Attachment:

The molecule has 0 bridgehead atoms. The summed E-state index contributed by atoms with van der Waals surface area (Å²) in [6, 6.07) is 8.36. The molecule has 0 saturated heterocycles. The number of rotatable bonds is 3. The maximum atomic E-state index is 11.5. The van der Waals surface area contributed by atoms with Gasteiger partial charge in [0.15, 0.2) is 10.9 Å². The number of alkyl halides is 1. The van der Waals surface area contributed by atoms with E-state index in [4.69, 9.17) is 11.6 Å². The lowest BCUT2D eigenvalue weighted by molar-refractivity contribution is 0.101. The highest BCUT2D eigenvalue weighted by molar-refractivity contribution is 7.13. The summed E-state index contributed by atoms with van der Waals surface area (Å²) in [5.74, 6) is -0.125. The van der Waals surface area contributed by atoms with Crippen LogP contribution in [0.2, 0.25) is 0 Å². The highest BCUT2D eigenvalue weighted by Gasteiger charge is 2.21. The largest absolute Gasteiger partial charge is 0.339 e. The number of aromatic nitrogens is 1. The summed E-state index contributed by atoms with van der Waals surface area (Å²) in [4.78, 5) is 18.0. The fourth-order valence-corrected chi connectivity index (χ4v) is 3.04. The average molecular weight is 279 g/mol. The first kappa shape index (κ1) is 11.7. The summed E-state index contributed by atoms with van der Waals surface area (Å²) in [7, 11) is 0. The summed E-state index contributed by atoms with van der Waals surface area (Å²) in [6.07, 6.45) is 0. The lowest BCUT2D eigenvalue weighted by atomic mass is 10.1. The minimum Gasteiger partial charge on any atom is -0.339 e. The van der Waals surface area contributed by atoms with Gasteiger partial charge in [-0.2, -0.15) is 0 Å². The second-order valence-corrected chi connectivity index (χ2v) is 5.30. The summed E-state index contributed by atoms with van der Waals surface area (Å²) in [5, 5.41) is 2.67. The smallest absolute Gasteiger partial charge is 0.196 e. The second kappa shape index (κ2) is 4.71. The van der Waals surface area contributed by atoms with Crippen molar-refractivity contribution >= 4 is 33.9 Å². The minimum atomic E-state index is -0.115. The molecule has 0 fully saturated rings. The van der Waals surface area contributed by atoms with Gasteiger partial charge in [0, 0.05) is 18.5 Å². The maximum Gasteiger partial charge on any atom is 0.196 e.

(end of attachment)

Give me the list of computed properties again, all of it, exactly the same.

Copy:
The molecule has 0 bridgehead atoms. The summed E-state index contributed by atoms with van der Waals surface area (Å²) in [6, 6.07) is 8.36. The molecule has 0 saturated heterocycles. The number of rotatable bonds is 3. The maximum atomic E-state index is 11.5. The van der Waals surface area contributed by atoms with Gasteiger partial charge in [0.15, 0.2) is 10.9 Å². The number of alkyl halides is 1. The van der Waals surface area contributed by atoms with E-state index in [4.69, 9.17) is 11.6 Å². The lowest BCUT2D eigenvalue weighted by molar-refractivity contribution is 0.101. The highest BCUT2D eigenvalue weighted by molar-refractivity contribution is 7.13. The summed E-state index contributed by atoms with van der Waals surface area (Å²) in [5.74, 6) is -0.125. The van der Waals surface area contributed by atoms with Crippen LogP contribution in [0.2, 0.25) is 0 Å². The highest BCUT2D eigenvalue weighted by Gasteiger charge is 2.21. The largest absolute Gasteiger partial charge is 0.339 e. The number of aromatic nitrogens is 1. The summed E-state index contributed by atoms with van der Waals surface area (Å²) in [4.78, 5) is 18.0. The fourth-order valence-corrected chi connectivity index (χ4v) is 3.04. The average molecular weight is 279 g/mol. The first kappa shape index (κ1) is 11.7. The summed E-state index contributed by atoms with van der Waals surface area (Å²) in [7, 11) is 0. The summed E-state index contributed by atoms with van der Waals surface area (Å²) in [6.07, 6.45) is 0. The lowest BCUT2D eigenvalue weighted by atomic mass is 10.1. The minimum Gasteiger partial charge on any atom is -0.339 e. The van der Waals surface area contributed by atoms with Gasteiger partial charge in [-0.2, -0.15) is 0 Å². The second-order valence-corrected chi connectivity index (χ2v) is 5.30. The summed E-state index contributed by atoms with van der Waals surface area (Å²) in [5, 5.41) is 2.67. The smallest absolute Gasteiger partial charge is 0.196 e. The second kappa shape index (κ2) is 4.71. The van der Waals surface area contributed by atoms with Crippen molar-refractivity contribution >= 4 is 33.9 Å². The minimum atomic E-state index is -0.115. The molecule has 0 fully saturated rings. The van der Waals surface area contributed by atoms with Gasteiger partial charge in [0, 0.05) is 18.5 Å². The maximum Gasteiger partial charge on any atom is 0.196 e.